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What is amazing is they are able to shift the outrage on poor people collecting welfare.

There is very little outrage among the American people about the weathiest dodging taxes, yet when someone is struggling and gets government assistance, there is quite a bit of outrage amongst the working class.



posted on Oct, 7 2015 @ 08:05 PM
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originally posted by: Edumakated
If you don't like it, lower the corporate tax rates so companies repatriate the cash. Like people, corporations are rational. Capital is fluid and we are in a global economy. If another country offers more attractive incentives, then companies will take advantage of the situation.

If you are a shareholder of these companies then you'd want them doing everything possible to increase shareholder value. Shareholders are not necessarily the super rich. If you have a pension or 401k, they are likely invested in these companies and your personal returns are dependent upon said shareholder value.


How low should they go? If some corporations are paying 0%, then what's the incentive for them to pay 15% versus 25%?



posted on Oct, 7 2015 @ 08:06 PM
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Didn't we just do this?

This has been an ongoing trend for a while now.



posted on Oct, 7 2015 @ 08:06 PM
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Does anyone find anything ironic about the number 2.1 trillion?

That's the amount Rumsfeld reported missing on 9/10/2001.



posted on Oct, 7 2015 @ 08:06 PM
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"Fortune 500 Companies Save $2.1 Trillion Offshore as US Taxpayers can't qualify for crony loopholes"

Fixed that for you.



posted on Oct, 7 2015 @ 08:10 PM
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originally posted by: xuenchen
It's terrible when a government fails so bad it makes people do these things.

It's a real letdown for the people, especially voters who made it all possible.




The media has the "voters" brainwashed.



posted on Oct, 7 2015 @ 08:13 PM
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a reply to: v1rtu0s0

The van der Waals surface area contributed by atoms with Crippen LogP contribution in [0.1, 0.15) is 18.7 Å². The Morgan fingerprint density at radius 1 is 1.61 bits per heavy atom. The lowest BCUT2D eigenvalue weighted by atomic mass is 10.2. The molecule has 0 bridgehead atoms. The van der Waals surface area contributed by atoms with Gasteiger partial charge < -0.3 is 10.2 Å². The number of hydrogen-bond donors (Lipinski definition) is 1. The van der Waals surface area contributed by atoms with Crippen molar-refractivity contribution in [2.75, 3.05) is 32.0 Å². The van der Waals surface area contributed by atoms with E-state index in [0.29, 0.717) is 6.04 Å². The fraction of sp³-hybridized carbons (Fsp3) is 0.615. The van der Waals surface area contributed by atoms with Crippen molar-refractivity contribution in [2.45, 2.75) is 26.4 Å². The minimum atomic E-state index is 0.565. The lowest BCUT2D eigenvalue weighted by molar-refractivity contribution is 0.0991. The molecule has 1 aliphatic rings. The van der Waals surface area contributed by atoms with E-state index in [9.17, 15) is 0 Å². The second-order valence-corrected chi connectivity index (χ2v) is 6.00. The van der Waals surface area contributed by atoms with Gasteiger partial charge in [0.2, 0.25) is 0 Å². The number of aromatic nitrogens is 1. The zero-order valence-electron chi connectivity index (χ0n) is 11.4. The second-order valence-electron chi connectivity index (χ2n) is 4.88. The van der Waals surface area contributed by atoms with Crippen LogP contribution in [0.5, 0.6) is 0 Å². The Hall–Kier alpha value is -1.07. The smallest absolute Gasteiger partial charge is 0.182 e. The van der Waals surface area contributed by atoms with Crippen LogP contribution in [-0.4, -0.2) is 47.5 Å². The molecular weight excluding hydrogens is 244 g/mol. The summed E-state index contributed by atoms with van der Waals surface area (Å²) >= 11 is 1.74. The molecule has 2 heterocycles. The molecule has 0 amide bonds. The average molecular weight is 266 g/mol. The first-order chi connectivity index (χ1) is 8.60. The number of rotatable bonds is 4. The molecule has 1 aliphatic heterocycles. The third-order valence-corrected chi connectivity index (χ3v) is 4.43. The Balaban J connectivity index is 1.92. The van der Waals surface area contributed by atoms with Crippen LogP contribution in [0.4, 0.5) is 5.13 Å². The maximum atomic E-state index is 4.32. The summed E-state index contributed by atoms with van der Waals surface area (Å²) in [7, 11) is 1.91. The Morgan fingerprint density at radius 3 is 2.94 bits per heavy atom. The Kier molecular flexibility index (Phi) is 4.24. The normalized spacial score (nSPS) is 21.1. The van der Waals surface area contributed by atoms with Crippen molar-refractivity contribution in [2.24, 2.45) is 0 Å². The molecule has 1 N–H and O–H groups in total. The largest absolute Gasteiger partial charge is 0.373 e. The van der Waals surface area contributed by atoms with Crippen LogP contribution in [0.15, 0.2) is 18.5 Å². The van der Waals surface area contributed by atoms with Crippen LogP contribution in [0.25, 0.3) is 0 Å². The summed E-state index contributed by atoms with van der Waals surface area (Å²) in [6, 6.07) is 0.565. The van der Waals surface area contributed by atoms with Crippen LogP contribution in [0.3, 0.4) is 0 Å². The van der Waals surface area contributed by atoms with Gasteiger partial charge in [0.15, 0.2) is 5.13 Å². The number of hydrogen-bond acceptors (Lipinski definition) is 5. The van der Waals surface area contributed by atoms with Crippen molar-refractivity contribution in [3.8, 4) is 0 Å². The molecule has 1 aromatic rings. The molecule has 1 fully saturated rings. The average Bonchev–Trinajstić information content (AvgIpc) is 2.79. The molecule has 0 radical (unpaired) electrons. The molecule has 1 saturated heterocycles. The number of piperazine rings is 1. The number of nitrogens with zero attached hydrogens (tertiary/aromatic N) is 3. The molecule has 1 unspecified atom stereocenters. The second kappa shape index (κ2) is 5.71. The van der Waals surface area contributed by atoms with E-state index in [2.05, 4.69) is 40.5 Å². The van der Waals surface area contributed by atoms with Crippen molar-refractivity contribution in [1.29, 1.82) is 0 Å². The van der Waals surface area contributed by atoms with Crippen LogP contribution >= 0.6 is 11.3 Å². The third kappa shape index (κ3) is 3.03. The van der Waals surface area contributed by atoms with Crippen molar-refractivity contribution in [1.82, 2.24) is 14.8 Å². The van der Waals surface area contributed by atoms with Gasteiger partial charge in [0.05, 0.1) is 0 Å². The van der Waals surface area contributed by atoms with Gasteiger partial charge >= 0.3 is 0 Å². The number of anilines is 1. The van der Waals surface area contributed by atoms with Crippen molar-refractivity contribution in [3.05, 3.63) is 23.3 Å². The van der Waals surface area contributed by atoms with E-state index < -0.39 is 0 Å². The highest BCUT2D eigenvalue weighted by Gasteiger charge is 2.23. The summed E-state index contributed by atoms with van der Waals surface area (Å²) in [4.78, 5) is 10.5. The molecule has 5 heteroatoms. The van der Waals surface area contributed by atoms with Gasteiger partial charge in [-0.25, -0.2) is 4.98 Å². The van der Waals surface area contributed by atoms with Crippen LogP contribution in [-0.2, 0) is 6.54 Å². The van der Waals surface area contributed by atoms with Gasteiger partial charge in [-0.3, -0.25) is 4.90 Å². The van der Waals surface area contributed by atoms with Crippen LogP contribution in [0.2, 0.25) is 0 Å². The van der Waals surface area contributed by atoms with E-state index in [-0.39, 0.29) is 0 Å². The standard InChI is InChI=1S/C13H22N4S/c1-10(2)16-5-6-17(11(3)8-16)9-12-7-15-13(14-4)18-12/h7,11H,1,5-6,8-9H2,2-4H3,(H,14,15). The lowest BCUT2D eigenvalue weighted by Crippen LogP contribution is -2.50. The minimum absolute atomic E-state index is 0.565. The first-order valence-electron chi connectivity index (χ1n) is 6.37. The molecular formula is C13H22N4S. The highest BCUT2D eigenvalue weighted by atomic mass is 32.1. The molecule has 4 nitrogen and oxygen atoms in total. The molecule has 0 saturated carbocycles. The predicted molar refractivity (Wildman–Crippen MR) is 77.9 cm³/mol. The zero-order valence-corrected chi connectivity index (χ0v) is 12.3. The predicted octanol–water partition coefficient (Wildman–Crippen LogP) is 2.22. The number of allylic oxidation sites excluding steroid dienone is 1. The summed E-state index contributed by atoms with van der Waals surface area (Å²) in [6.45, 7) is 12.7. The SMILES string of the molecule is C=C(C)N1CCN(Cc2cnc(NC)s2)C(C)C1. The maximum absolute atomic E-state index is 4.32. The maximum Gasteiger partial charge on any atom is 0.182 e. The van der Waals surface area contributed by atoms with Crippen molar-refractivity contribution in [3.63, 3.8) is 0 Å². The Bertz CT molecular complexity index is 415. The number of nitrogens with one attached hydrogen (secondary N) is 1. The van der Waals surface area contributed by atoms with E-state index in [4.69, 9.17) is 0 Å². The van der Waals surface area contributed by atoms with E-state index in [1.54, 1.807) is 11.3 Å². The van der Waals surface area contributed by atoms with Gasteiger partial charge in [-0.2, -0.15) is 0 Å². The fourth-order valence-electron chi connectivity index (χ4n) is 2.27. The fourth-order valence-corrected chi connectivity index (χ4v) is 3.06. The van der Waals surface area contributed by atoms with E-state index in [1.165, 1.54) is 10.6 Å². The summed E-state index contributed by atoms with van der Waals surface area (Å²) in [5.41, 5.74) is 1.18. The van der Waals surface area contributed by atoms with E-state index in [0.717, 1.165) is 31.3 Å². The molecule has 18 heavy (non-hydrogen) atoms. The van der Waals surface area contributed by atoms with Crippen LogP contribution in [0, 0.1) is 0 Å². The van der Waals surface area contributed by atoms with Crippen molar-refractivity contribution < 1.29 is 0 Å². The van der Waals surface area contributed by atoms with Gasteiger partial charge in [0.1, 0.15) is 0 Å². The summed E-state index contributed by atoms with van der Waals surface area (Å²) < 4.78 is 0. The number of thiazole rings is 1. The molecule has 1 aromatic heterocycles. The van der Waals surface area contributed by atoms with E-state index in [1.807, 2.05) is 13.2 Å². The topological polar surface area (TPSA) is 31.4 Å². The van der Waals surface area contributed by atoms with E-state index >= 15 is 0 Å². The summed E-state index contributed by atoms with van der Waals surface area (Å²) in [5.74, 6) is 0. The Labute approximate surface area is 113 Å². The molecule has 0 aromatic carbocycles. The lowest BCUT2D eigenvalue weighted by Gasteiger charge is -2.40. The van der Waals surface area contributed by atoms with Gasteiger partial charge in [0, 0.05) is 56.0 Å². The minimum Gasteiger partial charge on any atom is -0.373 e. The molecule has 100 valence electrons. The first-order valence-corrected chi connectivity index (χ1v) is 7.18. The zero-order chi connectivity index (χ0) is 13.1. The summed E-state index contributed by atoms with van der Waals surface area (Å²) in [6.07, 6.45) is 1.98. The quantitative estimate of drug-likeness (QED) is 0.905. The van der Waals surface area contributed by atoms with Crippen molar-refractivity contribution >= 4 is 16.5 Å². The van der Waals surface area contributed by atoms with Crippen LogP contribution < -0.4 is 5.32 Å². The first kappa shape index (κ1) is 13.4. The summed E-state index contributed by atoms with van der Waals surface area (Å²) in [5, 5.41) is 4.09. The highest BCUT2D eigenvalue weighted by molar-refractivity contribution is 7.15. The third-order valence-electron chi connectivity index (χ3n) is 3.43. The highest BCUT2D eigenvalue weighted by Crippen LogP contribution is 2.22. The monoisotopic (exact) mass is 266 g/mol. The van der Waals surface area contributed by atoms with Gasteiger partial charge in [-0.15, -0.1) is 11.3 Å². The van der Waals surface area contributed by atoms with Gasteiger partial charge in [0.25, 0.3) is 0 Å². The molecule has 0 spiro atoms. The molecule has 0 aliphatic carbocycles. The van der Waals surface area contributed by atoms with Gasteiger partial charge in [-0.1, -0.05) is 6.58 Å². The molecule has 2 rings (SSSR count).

In truth, corporate taxes should be zero or close to it. Consumers pay the taxes. Raising taxes on corporations just results in higher prices to consumers.

I don't get why this concept is so hard to understand. People do it in their personal lives all the time. People move because property taxes are too high. The move because state income taxes are too high. They shop consistently for the lowest prices. So why would a corporation be any different in their behavior.

We need to be asking WHY these companies are choosing to stack their cash elsewhere, not complaining about that they are doing it.

The more you tax something, the less you get of it. Liberals seem to understand this concept when it comes to taxing anything they don't like... pollution, guns, etc. Yet, they can't seem to wrap their little peabrains around the same concept when it comes to business income. The more you tax a businesses income, the less of that business's income you are going to get because that business will be incentivized to move their operations or utilize tax avoidance strategies. This is why the laffer curve works. Generally, when you lower taxes, government actually collects more tax revenue because businesses begin to invest and earn more money hence increasing the taxes that government can collect.



posted on Oct, 7 2015 @ 08:42 PM
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Jesus Christ, some folks will defend state sanctioned corporate theft to the very end. Why? I don’t know. Our Founding Fathers had the good sense to warn us about corporate greed. They’d be rolling over in their graves to see what’s come of their struggle.